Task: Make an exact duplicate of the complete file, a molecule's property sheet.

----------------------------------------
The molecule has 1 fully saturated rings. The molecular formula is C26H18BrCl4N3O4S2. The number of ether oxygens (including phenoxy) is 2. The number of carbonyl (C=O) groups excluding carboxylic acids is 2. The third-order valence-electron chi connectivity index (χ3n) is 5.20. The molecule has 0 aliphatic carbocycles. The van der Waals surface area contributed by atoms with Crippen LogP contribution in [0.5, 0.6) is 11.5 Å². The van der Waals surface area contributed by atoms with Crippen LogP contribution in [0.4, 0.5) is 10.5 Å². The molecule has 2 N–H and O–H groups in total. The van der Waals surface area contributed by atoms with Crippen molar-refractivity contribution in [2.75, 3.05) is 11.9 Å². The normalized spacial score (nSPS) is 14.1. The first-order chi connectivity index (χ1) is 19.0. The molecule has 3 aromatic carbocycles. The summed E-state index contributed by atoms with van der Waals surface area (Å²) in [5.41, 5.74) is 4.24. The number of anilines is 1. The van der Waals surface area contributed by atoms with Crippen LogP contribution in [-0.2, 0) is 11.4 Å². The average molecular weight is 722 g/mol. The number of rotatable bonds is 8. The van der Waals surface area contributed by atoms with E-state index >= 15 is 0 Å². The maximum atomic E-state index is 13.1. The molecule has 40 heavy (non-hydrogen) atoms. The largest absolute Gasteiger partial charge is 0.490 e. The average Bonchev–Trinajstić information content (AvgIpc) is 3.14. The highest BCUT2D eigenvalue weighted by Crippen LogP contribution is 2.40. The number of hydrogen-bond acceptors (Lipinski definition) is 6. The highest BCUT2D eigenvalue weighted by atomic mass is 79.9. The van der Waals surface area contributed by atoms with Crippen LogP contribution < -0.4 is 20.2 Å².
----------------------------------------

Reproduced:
The molecule has 1 fully saturated rings. The molecular formula is C26H18BrCl4N3O4S2. The number of ether oxygens (including phenoxy) is 2. The number of carbonyl (C=O) groups excluding carboxylic acids is 2. The third-order valence-electron chi connectivity index (χ3n) is 5.20. The molecule has 0 aliphatic carbocycles. The van der Waals surface area contributed by atoms with Crippen LogP contribution in [0.5, 0.6) is 11.5 Å². The van der Waals surface area contributed by atoms with Crippen LogP contribution in [0.4, 0.5) is 10.5 Å². The molecule has 2 N–H and O–H groups in total. The van der Waals surface area contributed by atoms with Crippen molar-refractivity contribution in [2.75, 3.05) is 11.9 Å². The normalized spacial score (nSPS) is 14.1. The first-order chi connectivity index (χ1) is 19.0. The molecule has 3 aromatic carbocycles. The summed E-state index contributed by atoms with van der Waals surface area (Å²) in [5.41, 5.74) is 4.24. The number of anilines is 1. The van der Waals surface area contributed by atoms with Crippen LogP contribution in [-0.2, 0) is 11.4 Å². The average molecular weight is 722 g/mol. The number of rotatable bonds is 8. The van der Waals surface area contributed by atoms with E-state index >= 15 is 0 Å². The maximum atomic E-state index is 13.1. The molecule has 40 heavy (non-hydrogen) atoms. The largest absolute Gasteiger partial charge is 0.490 e. The average Bonchev–Trinajstić information content (AvgIpc) is 3.14. The highest BCUT2D eigenvalue weighted by Crippen LogP contribution is 2.40. The number of hydrogen-bond acceptors (Lipinski definition) is 6. The highest BCUT2D eigenvalue weighted by atomic mass is 79.9. The van der Waals surface area contributed by atoms with Crippen LogP contribution < -0.4 is 20.2 Å².